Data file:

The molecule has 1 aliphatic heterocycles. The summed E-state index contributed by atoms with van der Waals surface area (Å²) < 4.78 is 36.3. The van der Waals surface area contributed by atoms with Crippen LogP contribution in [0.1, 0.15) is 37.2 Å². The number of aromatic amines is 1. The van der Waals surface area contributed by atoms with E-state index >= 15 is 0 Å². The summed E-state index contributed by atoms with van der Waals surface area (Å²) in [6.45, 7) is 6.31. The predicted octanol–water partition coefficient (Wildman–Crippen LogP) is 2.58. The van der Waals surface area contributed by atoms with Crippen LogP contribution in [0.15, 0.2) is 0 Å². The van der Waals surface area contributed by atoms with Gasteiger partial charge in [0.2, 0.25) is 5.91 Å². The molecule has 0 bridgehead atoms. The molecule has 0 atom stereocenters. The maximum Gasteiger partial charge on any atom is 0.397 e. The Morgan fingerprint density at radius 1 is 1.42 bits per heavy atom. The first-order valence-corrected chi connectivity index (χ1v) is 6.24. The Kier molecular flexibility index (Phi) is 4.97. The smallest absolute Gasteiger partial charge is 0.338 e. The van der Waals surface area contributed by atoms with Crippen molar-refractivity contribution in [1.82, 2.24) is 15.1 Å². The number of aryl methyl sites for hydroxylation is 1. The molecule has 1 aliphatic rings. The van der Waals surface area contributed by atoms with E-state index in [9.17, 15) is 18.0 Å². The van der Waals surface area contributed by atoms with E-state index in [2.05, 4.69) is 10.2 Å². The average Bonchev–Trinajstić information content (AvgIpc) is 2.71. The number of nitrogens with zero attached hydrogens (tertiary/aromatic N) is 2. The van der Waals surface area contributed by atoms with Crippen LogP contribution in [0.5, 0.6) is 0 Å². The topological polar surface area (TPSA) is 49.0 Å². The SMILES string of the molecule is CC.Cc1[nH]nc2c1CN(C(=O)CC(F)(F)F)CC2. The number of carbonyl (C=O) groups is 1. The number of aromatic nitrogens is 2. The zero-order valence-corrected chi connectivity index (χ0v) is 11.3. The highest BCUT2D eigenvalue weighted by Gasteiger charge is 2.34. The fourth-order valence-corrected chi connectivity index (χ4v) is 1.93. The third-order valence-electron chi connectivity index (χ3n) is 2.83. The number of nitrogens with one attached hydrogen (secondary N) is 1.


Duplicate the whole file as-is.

The molecule has 1 aliphatic heterocycles. The summed E-state index contributed by atoms with van der Waals surface area (Å²) < 4.78 is 36.3. The van der Waals surface area contributed by atoms with Crippen LogP contribution in [0.1, 0.15) is 37.2 Å². The number of aromatic amines is 1. The van der Waals surface area contributed by atoms with E-state index >= 15 is 0 Å². The summed E-state index contributed by atoms with van der Waals surface area (Å²) in [6.45, 7) is 6.31. The predicted octanol–water partition coefficient (Wildman–Crippen LogP) is 2.58. The van der Waals surface area contributed by atoms with Crippen LogP contribution in [0.15, 0.2) is 0 Å². The van der Waals surface area contributed by atoms with Gasteiger partial charge in [0.2, 0.25) is 5.91 Å². The molecule has 0 bridgehead atoms. The molecule has 0 atom stereocenters. The maximum Gasteiger partial charge on any atom is 0.397 e. The Morgan fingerprint density at radius 1 is 1.42 bits per heavy atom. The first-order valence-corrected chi connectivity index (χ1v) is 6.24. The Kier molecular flexibility index (Phi) is 4.97. The smallest absolute Gasteiger partial charge is 0.338 e. The van der Waals surface area contributed by atoms with Crippen molar-refractivity contribution in [1.82, 2.24) is 15.1 Å². The number of aryl methyl sites for hydroxylation is 1. The molecule has 1 aliphatic rings. The van der Waals surface area contributed by atoms with E-state index in [9.17, 15) is 18.0 Å². The van der Waals surface area contributed by atoms with E-state index in [2.05, 4.69) is 10.2 Å². The average Bonchev–Trinajstić information content (AvgIpc) is 2.71. The number of nitrogens with zero attached hydrogens (tertiary/aromatic N) is 2. The van der Waals surface area contributed by atoms with Crippen LogP contribution in [0.5, 0.6) is 0 Å². The topological polar surface area (TPSA) is 49.0 Å². The SMILES string of the molecule is CC.Cc1[nH]nc2c1CN(C(=O)CC(F)(F)F)CC2. The number of carbonyl (C=O) groups is 1. The number of aromatic nitrogens is 2. The zero-order valence-corrected chi connectivity index (χ0v) is 11.3. The highest BCUT2D eigenvalue weighted by Gasteiger charge is 2.34. The fourth-order valence-corrected chi connectivity index (χ4v) is 1.93. The third-order valence-electron chi connectivity index (χ3n) is 2.83. The number of nitrogens with one attached hydrogen (secondary N) is 1.